As an example of combining existing technologies in new ways, consider auto engineer Mike Lemp, who in 1995 decided to do something about the complexity surrounding stargazing.  He set out to solve two problems.  First, he wanted to pinpoint specific stars. He also wanted to get answers to questions such as “Where is Saturn right now?”

Mike invented an amazing gadget called SkyScout using his knowledge of sensors gained from working on airbags. It uses GPS technology to determine your location and an accelerometer and compass to determine the device’s orientation in three dimensions. Once it locks in its location, you center it on a star, hit a button and the display will tell you what it is and present background information on it.  If you want to identify a particular planet or galaxy, find it in the display and red LED arrows in the viewfinder will light the way.

Mike has a maker mindset. First, he was inspired to solve a real-world, every-night problem. Second, he mashed up a handful of off-the-shelf sensors – an accelerometer, compass and GPS – a small CPU, display, some basic software and publicly available astronomical information.  His genius was combining and transforming available components to change how we see the world. Stargazing apps are now common on smartphones and tablets, which happen to contain these sensors out of the box.  But, this invention was way ahead of its time.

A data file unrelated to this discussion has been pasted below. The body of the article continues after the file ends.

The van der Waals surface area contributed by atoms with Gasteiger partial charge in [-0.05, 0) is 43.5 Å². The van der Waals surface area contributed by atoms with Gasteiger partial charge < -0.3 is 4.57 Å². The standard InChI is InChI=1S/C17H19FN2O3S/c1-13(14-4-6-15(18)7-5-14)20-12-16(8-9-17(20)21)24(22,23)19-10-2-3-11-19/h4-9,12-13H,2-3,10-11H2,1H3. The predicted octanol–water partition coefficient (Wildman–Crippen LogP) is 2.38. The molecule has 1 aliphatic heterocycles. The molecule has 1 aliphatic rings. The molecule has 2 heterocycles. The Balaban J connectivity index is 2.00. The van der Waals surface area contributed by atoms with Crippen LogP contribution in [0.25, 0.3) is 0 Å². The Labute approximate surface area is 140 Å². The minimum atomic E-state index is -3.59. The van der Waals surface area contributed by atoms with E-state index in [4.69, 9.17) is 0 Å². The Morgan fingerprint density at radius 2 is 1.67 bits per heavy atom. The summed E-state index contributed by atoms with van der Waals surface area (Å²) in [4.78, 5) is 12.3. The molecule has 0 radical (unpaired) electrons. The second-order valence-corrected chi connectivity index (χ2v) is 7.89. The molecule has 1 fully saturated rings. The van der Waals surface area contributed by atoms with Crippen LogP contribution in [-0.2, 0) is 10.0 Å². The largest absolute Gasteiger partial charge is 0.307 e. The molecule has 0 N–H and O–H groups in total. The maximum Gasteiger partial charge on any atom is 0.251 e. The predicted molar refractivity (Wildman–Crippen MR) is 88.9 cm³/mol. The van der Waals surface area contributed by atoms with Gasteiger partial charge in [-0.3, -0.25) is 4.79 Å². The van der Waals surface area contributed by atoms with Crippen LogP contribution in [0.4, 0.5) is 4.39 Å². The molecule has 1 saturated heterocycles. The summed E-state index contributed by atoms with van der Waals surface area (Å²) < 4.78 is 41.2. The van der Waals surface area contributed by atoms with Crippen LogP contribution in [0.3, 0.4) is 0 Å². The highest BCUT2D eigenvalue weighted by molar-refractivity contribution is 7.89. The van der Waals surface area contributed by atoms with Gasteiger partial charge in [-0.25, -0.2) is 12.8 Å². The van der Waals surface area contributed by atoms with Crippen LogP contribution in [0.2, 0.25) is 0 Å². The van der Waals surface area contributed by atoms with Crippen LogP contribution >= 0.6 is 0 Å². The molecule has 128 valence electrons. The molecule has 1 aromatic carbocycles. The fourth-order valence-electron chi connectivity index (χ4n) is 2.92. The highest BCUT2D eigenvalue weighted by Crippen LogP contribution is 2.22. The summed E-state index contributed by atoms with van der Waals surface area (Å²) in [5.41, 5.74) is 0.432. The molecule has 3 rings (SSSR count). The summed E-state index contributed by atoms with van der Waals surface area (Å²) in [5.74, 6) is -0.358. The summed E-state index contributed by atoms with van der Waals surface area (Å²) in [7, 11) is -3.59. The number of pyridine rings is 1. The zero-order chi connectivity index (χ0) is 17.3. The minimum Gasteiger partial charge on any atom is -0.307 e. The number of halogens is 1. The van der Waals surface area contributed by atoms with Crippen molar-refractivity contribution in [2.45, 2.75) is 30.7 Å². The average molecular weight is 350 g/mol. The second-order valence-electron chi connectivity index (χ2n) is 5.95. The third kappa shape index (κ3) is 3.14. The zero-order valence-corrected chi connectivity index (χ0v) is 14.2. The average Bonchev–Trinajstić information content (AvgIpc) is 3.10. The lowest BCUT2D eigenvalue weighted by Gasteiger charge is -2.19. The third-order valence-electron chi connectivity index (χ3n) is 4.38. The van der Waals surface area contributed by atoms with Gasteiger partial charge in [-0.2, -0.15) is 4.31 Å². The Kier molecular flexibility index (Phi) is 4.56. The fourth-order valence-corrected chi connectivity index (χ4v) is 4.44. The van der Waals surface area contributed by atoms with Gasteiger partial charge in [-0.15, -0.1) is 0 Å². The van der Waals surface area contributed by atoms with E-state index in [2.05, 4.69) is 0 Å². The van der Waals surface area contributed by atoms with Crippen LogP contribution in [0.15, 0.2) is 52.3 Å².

I wonder if the automotive manufacturer that he worked for knew that he was a maker in his spare time.  How can we figure out who these people are and get them in the “right” roles to tap into this?

As a maker, do you feel like you get the opportunity to express your creativity in the workplace? Do your co-workers know you’re a maker? Do they realize the skills, inventiveness and information you could bring from the garage to the glass office? Have you longed for the opportunity to apply your imagination and inspiration in the workplace? Or, are you a senior executive who could tap the makers among you to solve vexing business problems and to seize opportunities?

As our work and personal lives merge and technology is embedded into every aspect of our lives, now is an ideal time for corporations and makers to come together. Business executives could benefit from identifying the makers in their midst and inviting those employees with a passion for creative problem solving to apply their mad genius to business opportunities.

If you’re a maker by night and an employee by day, I suggest you find the other makers in the workplace around you and start to internally market your maker talents. Maybe organize a brown bag lunch where you share your designs and discuss how they might be applied in your workplace.

Please share your experiences in the comments below. How do your merge making with your “real” job?

Chris Curran is Chief Technologist for PwC and a maker. He can be reached at [email protected].

Chris Curran

I am a partner and Chief Technologist with PwC. I help corporate leaders solve business problems with information technology.